Durability testing to assure product reliability has been conducted throughout the materials and technology development processes. Samples of the glass have been tested by several accredited third-party organizations, including the DOE. In a series of tests, which were carried out for more than 10 years, the electrochromic glass was subjected to simulated solar light and heat while being continuously switched between the clear and tinted states.

The units successfully completed all tests, and even surpassed the requirements for the ASTM Test Standard E-2141-02, which evaluates "the combined degradative effects of elevated temperature, solar radiation and extended electrical cycling through 50,000 cycles..." The dynamic windows continued switching through 100,000 cycles (clear/tint/clear), which is double the test standard and "equivalent to switching a window nine times per day for 365 days per year across a 30-year lifetime." In addition, the units successfully completed a 24-month test at a DSET facility in the Arizona desert and 36 months in a Minnesota test site, as well as numerous evaluations carried out by leading companies in the glass industry.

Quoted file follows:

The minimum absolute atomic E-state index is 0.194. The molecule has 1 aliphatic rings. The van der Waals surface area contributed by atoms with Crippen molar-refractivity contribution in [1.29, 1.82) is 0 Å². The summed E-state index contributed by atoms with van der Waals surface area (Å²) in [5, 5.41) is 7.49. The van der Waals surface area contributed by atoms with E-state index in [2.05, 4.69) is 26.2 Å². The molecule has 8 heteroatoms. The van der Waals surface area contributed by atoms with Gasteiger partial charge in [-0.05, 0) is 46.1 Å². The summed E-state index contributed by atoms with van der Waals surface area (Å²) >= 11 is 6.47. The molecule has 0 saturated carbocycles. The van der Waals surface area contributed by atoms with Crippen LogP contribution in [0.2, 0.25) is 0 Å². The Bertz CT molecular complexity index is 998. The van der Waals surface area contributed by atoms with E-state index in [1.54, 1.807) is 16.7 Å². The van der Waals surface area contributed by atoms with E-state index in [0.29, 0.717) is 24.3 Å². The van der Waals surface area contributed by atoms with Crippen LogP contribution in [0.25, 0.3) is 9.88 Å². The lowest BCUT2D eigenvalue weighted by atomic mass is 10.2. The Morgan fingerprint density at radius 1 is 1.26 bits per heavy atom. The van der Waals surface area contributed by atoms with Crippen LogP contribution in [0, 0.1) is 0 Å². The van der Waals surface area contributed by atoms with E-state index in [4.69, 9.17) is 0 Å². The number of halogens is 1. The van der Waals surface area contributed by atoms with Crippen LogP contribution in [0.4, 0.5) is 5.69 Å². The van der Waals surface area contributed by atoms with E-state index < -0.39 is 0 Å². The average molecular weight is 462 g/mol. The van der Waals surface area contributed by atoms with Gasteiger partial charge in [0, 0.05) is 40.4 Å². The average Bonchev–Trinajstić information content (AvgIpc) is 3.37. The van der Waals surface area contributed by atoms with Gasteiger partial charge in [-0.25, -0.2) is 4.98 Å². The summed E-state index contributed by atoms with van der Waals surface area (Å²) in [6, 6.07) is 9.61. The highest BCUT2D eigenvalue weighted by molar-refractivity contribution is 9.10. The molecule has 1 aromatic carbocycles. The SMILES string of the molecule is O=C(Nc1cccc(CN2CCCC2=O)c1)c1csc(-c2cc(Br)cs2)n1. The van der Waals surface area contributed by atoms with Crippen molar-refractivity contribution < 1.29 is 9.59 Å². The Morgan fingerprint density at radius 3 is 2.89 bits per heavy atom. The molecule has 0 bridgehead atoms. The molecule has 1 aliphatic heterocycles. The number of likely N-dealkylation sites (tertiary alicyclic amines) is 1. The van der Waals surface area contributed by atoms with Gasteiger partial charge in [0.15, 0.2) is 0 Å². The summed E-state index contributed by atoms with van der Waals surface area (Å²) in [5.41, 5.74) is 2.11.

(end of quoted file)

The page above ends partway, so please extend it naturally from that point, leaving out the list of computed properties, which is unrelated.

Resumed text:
Other electrochromic, or "switchable," technologies employ polymers in their systems, but they have had less success in exterior window applications. Usually, the construction of  polymer, or "organic," electrochromic devices consists of a polymer ion conductor sandwiched between two panes of glass that have been coated with the electrodes and transparent conductors. The ion conductor must act not only as a key component in the active device, but must be the adhesive that holds the two panes of glass together, which requires a compromise in performance for both functions.

Polymer materials are inherently susceptible to degradation from UV radiation and have very different coefficients of thermal expansion than the glass and ceramic films to which they are adhered. Mechanical stresses generated by temperature differences across the window and between the panes can cause delamination with resultant non-uniform switching.

In contrast, the thermal expansion coefficients for the materials used in an all-ceramic electrochromic thin film stack are more closely matched to those for glass, reducing thermally generated mechanical stresses. Moreover, the ceramic materials used in the system are much less vulnerable to photochemical reactions and degradation due to UV radiation.

Performance requirements in particular include uniformity and overall aesthetics. Color and light transmission must be uniform across the entire window area. As glass sizes get larger, film uniformity becomes a greater hurdle. With vacuum deposition, and particularly when incorporating multiple coatings in the stack, the challenge is to control film thickness variation as well as interfaces and interactions between subsequent layers.